Pelvic Girdle Pain in Pregnancy

Pregnancy related pelvic girdle pain (PRPGP) is estimated to affect 60-70% of women by the end of their 3rd trimester. But unfortunately research indicates only 25% of women are referred for treatment. Recognising the symptoms early and seeking appropriate treatment can make a huge difference to physical and emotional wellbeing throughout pregnancy and into the post partum period.

 

What are the symptoms of PRPGP?

Symptoms are usually felt in one or a combination of the following:

– Sacroiliac joints (SIJ’s)

– Pubic symphysis

– Referral to the buttocks and back of the thighs

– The lower back

Presentation usually results in discomfort when walking, sitting, and standing. Movements that involve single leg actions such as stairs or getting in and out of the car can also be difficult.

What causes PRPGP?

There is not one single cause of this condition, instead now clinicians believe  there is a multifactorial range of contributing factors. Some of these include:

– Hormonal changes

– Genetics

– Biomechanics

– Trauma

– Degenerative changes

– Fear avoidance

Is it due to the pregnancy hormone relaxin?

This was long thought to be the primary cause of “pelvic instability” as ligaments are affected by the presence of relaxin during pregnancy in preparation for labour. Despite this theory being very logical, there is insufficient evidence to support it and there is now more emerging evidence to contradict this theory. 

Does having PRPGP mean my pelvis is unstable?

Put simply, no. The pelvis as a structure is inherently stable and can safely carry increased load when pregnant. There is evidence to show that pelvic joint mobility increases during pregnancy, however it does not correlate with developing PRPGP. Furthermore, our muscle function actually counteracts a lot of this change so the belief of the pelvis being “unstable” is not anatomically or physically correct.

It is a normal part of pregnancy so I should just put up with it.

Although it may be common, there is a lot we can do to manage symptoms throughout pregnancy. In over 75% of cases it resolves within the first two months after birth, however it can be persistent in a small number of cases if it is not managed appropriately.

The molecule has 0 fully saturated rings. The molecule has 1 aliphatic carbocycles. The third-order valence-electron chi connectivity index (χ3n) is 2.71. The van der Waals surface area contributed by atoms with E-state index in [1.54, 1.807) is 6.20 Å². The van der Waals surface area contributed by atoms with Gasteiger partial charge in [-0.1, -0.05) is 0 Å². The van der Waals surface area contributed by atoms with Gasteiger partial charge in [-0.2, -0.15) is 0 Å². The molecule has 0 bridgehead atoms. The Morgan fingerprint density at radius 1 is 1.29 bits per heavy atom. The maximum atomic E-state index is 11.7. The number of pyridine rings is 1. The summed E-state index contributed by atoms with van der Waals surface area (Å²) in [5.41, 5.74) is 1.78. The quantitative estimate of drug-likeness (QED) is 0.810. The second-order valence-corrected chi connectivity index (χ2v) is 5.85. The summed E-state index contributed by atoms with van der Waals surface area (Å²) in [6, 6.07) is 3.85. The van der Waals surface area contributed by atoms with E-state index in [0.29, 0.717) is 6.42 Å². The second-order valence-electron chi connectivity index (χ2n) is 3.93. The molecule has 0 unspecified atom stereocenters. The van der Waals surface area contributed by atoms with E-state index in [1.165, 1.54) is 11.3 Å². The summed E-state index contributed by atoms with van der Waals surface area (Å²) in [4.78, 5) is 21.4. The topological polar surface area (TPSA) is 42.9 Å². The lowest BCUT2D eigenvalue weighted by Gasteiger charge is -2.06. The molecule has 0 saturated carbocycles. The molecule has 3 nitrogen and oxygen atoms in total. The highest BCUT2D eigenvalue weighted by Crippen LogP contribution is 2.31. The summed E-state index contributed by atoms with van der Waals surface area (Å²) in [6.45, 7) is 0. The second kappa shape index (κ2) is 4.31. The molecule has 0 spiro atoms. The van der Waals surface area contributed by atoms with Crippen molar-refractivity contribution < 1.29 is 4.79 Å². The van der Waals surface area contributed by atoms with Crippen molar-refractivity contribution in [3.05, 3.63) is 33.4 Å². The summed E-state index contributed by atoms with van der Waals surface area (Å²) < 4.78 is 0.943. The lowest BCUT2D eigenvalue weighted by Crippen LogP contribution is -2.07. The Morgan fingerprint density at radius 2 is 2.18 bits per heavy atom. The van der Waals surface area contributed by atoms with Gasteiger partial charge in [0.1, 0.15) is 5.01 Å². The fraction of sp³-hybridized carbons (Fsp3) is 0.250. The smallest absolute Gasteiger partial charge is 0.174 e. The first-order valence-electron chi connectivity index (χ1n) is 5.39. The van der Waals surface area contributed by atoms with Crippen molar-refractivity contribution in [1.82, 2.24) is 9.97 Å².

Should I stop activity to help my pain?

Being physically active during pregnancy has a huge number of physical, social and emotional health benefits. As discussed in an earlier blog, it is now actually recommended that women are physically active during their pregnancy. One of the factors that may contribute to developing PRPGP is a decrease in muscle function or a change in activity- this can include a reduction! Most of us assume pain results from doing too much but in some cases it is in fact the opposite. Therefore, instead of stopping activity all together, speak to a physiotherapist about what exercise is suitable for you, as every woman and every pregnancy is different.

How is PRPGP diagnosed?

Your physiotherapist will be able to identify PRPGP from your history and presentation of symptoms. They will also complete a range of tests to confirm the diagnosis and identify what factors may be contributing to your presentation. It is a relatively straight forward assessment that isn’t too uncomfortable, it also does not routinely require any further investigation or imaging.

What is the management of PRPGP?

There are many strategies and treatment options to reduce symptoms and improve function including:

– Advice and guidance to avoid aggravating activities

– Targeted stability and strength exercises to assist pelvic function

– Manual treatment to relieve compensatory muscle pain

– Strategies to reduce the load through the pelvis

– Compression garments to reduce pain

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If you need more information on this topic or some guidance, come in and see one of our Physiotherapists here at 13th Beach Health Services. In addition we offer individual and group pilates that are suitable for women at all stages of pregnancy.

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